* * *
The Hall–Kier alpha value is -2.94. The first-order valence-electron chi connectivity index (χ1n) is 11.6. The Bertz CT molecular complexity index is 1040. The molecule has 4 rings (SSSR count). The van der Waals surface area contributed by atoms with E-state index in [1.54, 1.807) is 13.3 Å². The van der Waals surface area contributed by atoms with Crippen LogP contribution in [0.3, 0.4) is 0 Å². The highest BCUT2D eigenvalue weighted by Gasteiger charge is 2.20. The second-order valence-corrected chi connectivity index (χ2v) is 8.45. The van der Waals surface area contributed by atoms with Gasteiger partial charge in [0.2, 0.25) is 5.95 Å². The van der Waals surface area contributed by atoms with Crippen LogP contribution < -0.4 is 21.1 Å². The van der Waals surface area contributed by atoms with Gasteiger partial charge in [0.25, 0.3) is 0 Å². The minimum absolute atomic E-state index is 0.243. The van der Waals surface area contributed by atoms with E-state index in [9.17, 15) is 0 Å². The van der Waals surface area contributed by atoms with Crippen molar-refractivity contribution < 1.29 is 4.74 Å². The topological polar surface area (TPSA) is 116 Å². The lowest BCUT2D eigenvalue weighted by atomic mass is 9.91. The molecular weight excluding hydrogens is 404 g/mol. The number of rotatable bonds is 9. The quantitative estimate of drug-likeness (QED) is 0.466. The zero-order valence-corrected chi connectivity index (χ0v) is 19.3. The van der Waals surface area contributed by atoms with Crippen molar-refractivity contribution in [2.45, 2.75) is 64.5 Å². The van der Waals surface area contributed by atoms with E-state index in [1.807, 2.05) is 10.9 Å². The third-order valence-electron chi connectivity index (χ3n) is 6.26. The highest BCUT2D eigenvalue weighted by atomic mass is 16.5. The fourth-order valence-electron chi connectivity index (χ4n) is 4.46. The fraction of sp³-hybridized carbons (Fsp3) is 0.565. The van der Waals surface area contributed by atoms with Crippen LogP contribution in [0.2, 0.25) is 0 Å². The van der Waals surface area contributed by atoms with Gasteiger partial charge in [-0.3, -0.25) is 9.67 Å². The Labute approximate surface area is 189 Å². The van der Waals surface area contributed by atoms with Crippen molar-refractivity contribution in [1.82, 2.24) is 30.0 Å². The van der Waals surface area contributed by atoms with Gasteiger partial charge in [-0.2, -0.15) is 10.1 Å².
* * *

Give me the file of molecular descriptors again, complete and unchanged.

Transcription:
The Hall–Kier alpha value is -2.94. The first-order valence-electron chi connectivity index (χ1n) is 11.6. The Bertz CT molecular complexity index is 1040. The molecule has 4 rings (SSSR count). The van der Waals surface area contributed by atoms with E-state index in [1.54, 1.807) is 13.3 Å². The van der Waals surface area contributed by atoms with Crippen LogP contribution in [0.3, 0.4) is 0 Å². The highest BCUT2D eigenvalue weighted by Gasteiger charge is 2.20. The second-order valence-corrected chi connectivity index (χ2v) is 8.45. The van der Waals surface area contributed by atoms with Gasteiger partial charge in [0.2, 0.25) is 5.95 Å². The van der Waals surface area contributed by atoms with Crippen LogP contribution < -0.4 is 21.1 Å². The van der Waals surface area contributed by atoms with Gasteiger partial charge in [0.25, 0.3) is 0 Å². The minimum absolute atomic E-state index is 0.243. The van der Waals surface area contributed by atoms with E-state index in [9.17, 15) is 0 Å². The van der Waals surface area contributed by atoms with Crippen molar-refractivity contribution < 1.29 is 4.74 Å². The topological polar surface area (TPSA) is 116 Å². The lowest BCUT2D eigenvalue weighted by atomic mass is 9.91. The molecular weight excluding hydrogens is 404 g/mol. The number of rotatable bonds is 9. The quantitative estimate of drug-likeness (QED) is 0.466. The zero-order valence-corrected chi connectivity index (χ0v) is 19.3. The van der Waals surface area contributed by atoms with Crippen molar-refractivity contribution in [2.45, 2.75) is 64.5 Å². The van der Waals surface area contributed by atoms with E-state index in [1.807, 2.05) is 10.9 Å². The third-order valence-electron chi connectivity index (χ3n) is 6.26. The highest BCUT2D eigenvalue weighted by atomic mass is 16.5. The fourth-order valence-electron chi connectivity index (χ4n) is 4.46. The fraction of sp³-hybridized carbons (Fsp3) is 0.565. The van der Waals surface area contributed by atoms with Crippen LogP contribution in [0.2, 0.25) is 0 Å². The van der Waals surface area contributed by atoms with Gasteiger partial charge in [-0.3, -0.25) is 9.67 Å². The Labute approximate surface area is 189 Å². The van der Waals surface area contributed by atoms with Crippen molar-refractivity contribution in [1.82, 2.24) is 30.0 Å². The van der Waals surface area contributed by atoms with Gasteiger partial charge in [-0.2, -0.15) is 10.1 Å².